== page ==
- Prep before you start cooking. Stir frying is a quick cooking method, so you won't have time to stop and prep anything after you start making the Hunan chicken.
- Cut vegetables in similar sizes- Try to cut the vegetables relatively similar in size so that everything cooks evenly.
- Cook the meat in batches- Unless you have a nice large wok or skillet, it's best to cook the chicken in batches. Overcrowding the pan leads to the meat steaming instead of browning.
- Have leftover Hunan sauce? The sauce can be used to make other Chinese chicken recipes or for different versions of Hunan. Make the recipe the same way, using pork or beef instead!
Freeze the sauce in an ice cube tray, then transfer the frozen cubes to a zip-top freezer bag. This way, you can use exactly the amount you need!
Hunan chicken stir fry FAQ
The spicy hot and sour flavors of Hunan chicken are typical for dishes of Hunan cuisine. Unlike the fiery, burning heat of Sichuan and other Chinese chicken dishes, this stir fry has a pleasant, "dry heat".
Absolutely! After allowing the dish to cool, transfer it to an airtight, freezer-safe container. Frozen stir fries will keep well for up to 4 months.
Hunan Chicken + Video
- 1 lb chicken breasts cut into 1-inch bite sized pieces (See Note 1)
- ¼ cup cornstarch
- 3 tablespoon vegetable oil divided
- 6 red chilies dried or fresh
- 3 cloves garlic minced (1 tablespoon minced)
- 1 tablespoon ginger paste
- 2 cups broccoli florets
- 1 large carrot peeled, thinly sliced on diagonal
- 1 green bell pepper cut into bite sized pieces
- 1 red bell pepper cut into bite sized pieces
- 15 oz baby corn drained
- ¼ cup roasted peanuts optional
- ½ cup chicken broth
- 1 tablespoon cornstarch
- 3 tablespoon soy sauce
- 3 tablespoon oyster sauce
- 1 tablespoon rice wine vinegar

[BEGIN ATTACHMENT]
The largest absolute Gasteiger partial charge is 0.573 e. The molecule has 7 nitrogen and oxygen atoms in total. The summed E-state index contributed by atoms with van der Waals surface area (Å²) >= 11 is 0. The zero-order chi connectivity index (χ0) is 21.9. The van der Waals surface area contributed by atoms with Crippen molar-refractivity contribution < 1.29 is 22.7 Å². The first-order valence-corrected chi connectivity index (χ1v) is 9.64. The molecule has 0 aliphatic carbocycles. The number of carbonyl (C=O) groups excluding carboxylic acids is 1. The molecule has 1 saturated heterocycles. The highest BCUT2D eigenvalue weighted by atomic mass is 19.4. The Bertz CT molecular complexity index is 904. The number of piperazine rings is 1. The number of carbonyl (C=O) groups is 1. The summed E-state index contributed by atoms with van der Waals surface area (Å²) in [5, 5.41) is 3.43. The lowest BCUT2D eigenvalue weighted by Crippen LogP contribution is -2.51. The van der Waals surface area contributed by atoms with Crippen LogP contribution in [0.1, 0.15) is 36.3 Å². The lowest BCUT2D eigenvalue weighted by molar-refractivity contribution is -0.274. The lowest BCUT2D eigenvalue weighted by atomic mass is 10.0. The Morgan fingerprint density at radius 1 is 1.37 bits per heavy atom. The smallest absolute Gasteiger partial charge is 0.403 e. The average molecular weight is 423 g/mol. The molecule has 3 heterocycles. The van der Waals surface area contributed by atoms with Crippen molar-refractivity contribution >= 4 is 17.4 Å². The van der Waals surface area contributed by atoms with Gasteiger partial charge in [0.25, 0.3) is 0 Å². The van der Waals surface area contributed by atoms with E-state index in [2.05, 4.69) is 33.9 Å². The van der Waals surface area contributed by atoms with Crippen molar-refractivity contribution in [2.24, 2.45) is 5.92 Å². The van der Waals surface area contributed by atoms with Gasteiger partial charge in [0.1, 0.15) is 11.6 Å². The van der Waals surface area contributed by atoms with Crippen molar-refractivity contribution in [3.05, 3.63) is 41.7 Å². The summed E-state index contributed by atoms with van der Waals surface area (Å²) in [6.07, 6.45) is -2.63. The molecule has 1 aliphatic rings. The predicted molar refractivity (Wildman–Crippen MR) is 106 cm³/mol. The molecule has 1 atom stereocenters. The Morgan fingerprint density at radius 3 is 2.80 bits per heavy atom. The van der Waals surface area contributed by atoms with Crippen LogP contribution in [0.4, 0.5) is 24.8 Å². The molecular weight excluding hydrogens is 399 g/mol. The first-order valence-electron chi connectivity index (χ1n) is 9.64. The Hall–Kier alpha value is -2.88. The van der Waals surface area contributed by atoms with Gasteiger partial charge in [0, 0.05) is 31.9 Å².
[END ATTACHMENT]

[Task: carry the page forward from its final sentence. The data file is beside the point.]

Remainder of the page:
- 1 tablespoon honey
- 1 tablespoon Doubanjiang optional (See Note 2)
- 1 tablespoon Sambal Oelek
- In a bowl dissolve cornstarch in chicken broth. Combine remaining sauce ingredients and stir to combine. Set aside.
- Heat 2 tablespoons of oil in a skillet or wok over high heat.
- In a bowl, toss the chicken with cornstarch then stir fry until the chicken starts to turn golden brown on the outside. Remove chicken from the pan, set aside
- Add remaining tablespoon of oil, then add the chiles, garlic and ginger. Stir fry quickly for about 5 seconds, then add broccoli and carrots. Stir fry 3 minutes, then add the bell peppers. Stir fry 2 minutes, then add baby corn, peanuts (if desired) and the Hunan sauce.
- Toss to coat and continue cooking until sauce thickens. Serve over steamed rice.
- In many traditional Chinese chicken recipes the meat is sliced thinly against the grain. Feel free to slice your chicken that way if desired. To make it easier to slice, freeze the chicken breasts for 20 minutes or so.
- Doubanjiang is a savory, spicy and salty bean paste. I highly recommend using for this recipe for its wonderful umami flavor. Read more about Doubanjiang.
*The information shown below is an estimate provided by an online nutrition calculator. It should not be considered a substitute for a professional nutritionist's advice.